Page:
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By Amy Sharaf

Ryerson professors may need to pack away their gear and postpone their planned trip to Mount Everest if turmoil in Nepal continues.

“Right now, I wouldn’t recommend (travelling to Nepal),” said Uzma Jamil, an expert on comparative politics in South Asia and the Middle East. “It’s not the most stable of regions.”

On Feb. 1, King Gyanendra of Nepal declared a state of emergency in his country, temporarily shutting down travel to and from the country and placing restrictions on media.

Ottawa has since placed a travel advisory warning Canadians not to fly to the nation, where a bloody internal conflict is raging on. The civil unrest could jeopardize a Ryerson research expedition to Mount Everest that is set to study physiology and tourism. Kanatek Technologies is sponsoring the trip and company president Terry Kell said they are monitoring the situation.

Dangerous conditions

“It’s definitely a concern,” he said. “It will be a problem if (airports) are shut down, but we’re expecting that to be clear once we get there.”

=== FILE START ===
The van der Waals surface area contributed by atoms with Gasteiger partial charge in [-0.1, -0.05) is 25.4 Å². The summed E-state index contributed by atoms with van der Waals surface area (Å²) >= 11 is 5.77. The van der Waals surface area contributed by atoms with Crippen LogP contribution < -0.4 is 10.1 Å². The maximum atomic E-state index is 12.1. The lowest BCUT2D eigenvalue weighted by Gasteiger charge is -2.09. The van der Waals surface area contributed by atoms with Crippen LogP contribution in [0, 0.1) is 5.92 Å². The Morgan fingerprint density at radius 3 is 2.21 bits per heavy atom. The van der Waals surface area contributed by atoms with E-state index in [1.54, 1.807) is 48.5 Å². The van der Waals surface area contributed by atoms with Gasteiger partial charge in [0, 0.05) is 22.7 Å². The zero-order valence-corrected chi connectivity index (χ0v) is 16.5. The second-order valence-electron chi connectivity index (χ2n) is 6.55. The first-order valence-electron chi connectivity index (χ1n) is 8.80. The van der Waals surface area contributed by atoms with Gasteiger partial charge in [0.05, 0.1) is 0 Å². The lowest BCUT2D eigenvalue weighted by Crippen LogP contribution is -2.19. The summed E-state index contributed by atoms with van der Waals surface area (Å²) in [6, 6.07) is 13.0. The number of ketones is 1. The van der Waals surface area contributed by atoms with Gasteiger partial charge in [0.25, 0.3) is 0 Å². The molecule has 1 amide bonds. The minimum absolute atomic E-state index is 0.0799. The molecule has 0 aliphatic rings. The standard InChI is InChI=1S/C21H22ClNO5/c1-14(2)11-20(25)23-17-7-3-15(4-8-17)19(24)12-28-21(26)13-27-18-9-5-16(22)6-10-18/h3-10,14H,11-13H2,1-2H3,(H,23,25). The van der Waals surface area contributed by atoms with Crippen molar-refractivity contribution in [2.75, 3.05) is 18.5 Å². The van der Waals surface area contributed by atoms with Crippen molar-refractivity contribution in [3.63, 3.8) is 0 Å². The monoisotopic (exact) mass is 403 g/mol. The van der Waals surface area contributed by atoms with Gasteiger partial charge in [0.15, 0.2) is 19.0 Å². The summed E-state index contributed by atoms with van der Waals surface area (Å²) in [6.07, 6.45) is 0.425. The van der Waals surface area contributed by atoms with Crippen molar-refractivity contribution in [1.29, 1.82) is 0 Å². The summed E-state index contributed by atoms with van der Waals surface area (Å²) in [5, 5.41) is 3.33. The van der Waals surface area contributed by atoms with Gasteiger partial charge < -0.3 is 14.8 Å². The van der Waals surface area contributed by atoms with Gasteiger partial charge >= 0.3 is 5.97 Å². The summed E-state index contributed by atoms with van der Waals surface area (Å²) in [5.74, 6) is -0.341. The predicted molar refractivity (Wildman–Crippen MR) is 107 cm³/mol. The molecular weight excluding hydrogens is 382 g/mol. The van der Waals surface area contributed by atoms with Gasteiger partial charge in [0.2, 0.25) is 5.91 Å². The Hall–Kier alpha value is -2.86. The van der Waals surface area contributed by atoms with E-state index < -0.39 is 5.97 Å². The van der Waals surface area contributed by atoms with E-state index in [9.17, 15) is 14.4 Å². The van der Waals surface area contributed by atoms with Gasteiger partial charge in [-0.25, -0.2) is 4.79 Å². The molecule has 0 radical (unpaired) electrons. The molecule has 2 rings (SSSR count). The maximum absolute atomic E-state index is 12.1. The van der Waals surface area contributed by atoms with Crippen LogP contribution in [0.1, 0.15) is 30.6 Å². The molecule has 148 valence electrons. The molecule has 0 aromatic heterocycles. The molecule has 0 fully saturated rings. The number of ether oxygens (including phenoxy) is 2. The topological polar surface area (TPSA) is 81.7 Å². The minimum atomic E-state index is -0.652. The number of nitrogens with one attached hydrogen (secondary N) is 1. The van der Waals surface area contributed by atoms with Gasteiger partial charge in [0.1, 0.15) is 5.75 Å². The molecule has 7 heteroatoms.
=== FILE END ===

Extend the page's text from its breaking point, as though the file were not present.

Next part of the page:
Ryerson’s group of four was originally set to leave on March 25. Director of business management Peter Luk said as far as he knows, he’ll still be going to Everest. “You need to be optimistic,” he said. “We have no control, but we don’t think it will be like that forever.” Contacts in Nepal are monitoring events and a deposit has already been paid to the guide company, said Business professor David Valliere, who will accompany the Ryerson team.

Valliere was in Nepal in April and said the conflict is nothing new. By March, Nepal will hit its tourism peak and want an influx of travelers. “This is our theory…they’re not going to turn away business,” Kell said.

Vice Provost Faculty Affairs Michael Dewson is developing a “risk-management plan” with Business prof Norm O’Reilly, who will also be scaling the mountain. The research will take Nepal’s political conflict into account. While all parties involved are still planning on going, Kell said they’ll decide whether to delay the trip a week before they depart.

“I’m not going to put myself in any life-threatening situations,” he said. “I mean if it turns into a civil war, no–we’re not going. The research is not that important.”

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